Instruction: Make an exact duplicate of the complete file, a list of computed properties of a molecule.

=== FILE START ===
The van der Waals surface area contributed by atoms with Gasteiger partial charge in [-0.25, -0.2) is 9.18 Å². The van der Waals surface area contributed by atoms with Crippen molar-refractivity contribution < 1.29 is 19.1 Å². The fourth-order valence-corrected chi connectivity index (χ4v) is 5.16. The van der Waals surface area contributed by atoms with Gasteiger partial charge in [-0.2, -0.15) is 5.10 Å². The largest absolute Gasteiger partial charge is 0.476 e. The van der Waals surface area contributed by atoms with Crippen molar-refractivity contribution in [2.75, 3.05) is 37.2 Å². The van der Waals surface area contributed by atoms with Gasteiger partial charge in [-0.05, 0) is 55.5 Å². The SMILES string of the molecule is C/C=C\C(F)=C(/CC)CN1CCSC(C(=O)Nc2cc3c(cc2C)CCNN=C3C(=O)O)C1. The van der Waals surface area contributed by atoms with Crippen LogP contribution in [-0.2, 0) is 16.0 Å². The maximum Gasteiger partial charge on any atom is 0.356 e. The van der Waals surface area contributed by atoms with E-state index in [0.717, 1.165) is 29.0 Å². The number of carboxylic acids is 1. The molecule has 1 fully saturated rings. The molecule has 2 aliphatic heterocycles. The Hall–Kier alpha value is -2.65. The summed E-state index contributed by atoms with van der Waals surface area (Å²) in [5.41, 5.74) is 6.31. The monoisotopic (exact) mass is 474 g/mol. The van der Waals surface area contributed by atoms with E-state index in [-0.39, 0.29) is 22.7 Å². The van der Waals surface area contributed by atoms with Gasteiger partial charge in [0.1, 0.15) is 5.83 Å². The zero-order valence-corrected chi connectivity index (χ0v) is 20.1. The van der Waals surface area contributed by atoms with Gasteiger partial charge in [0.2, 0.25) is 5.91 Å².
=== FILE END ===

The van der Waals surface area contributed by atoms with Gasteiger partial charge in [-0.25, -0.2) is 9.18 Å². The van der Waals surface area contributed by atoms with Crippen molar-refractivity contribution < 1.29 is 19.1 Å². The fourth-order valence-corrected chi connectivity index (χ4v) is 5.16. The van der Waals surface area contributed by atoms with Gasteiger partial charge in [-0.2, -0.15) is 5.10 Å². The largest absolute Gasteiger partial charge is 0.476 e. The van der Waals surface area contributed by atoms with Crippen molar-refractivity contribution in [2.75, 3.05) is 37.2 Å². The van der Waals surface area contributed by atoms with Gasteiger partial charge in [-0.05, 0) is 55.5 Å². The SMILES string of the molecule is C/C=C\C(F)=C(/CC)CN1CCSC(C(=O)Nc2cc3c(cc2C)CCNN=C3C(=O)O)C1. The van der Waals surface area contributed by atoms with Crippen LogP contribution in [-0.2, 0) is 16.0 Å². The maximum Gasteiger partial charge on any atom is 0.356 e. The van der Waals surface area contributed by atoms with E-state index in [0.717, 1.165) is 29.0 Å². The number of carboxylic acids is 1. The molecule has 1 fully saturated rings. The molecule has 2 aliphatic heterocycles. The Hall–Kier alpha value is -2.65. The summed E-state index contributed by atoms with van der Waals surface area (Å²) in [5.41, 5.74) is 6.31. The monoisotopic (exact) mass is 474 g/mol. The van der Waals surface area contributed by atoms with E-state index in [-0.39, 0.29) is 22.7 Å². The van der Waals surface area contributed by atoms with Gasteiger partial charge in [0.1, 0.15) is 5.83 Å². The zero-order valence-corrected chi connectivity index (χ0v) is 20.1. The van der Waals surface area contributed by atoms with Gasteiger partial charge in [0.2, 0.25) is 5.91 Å².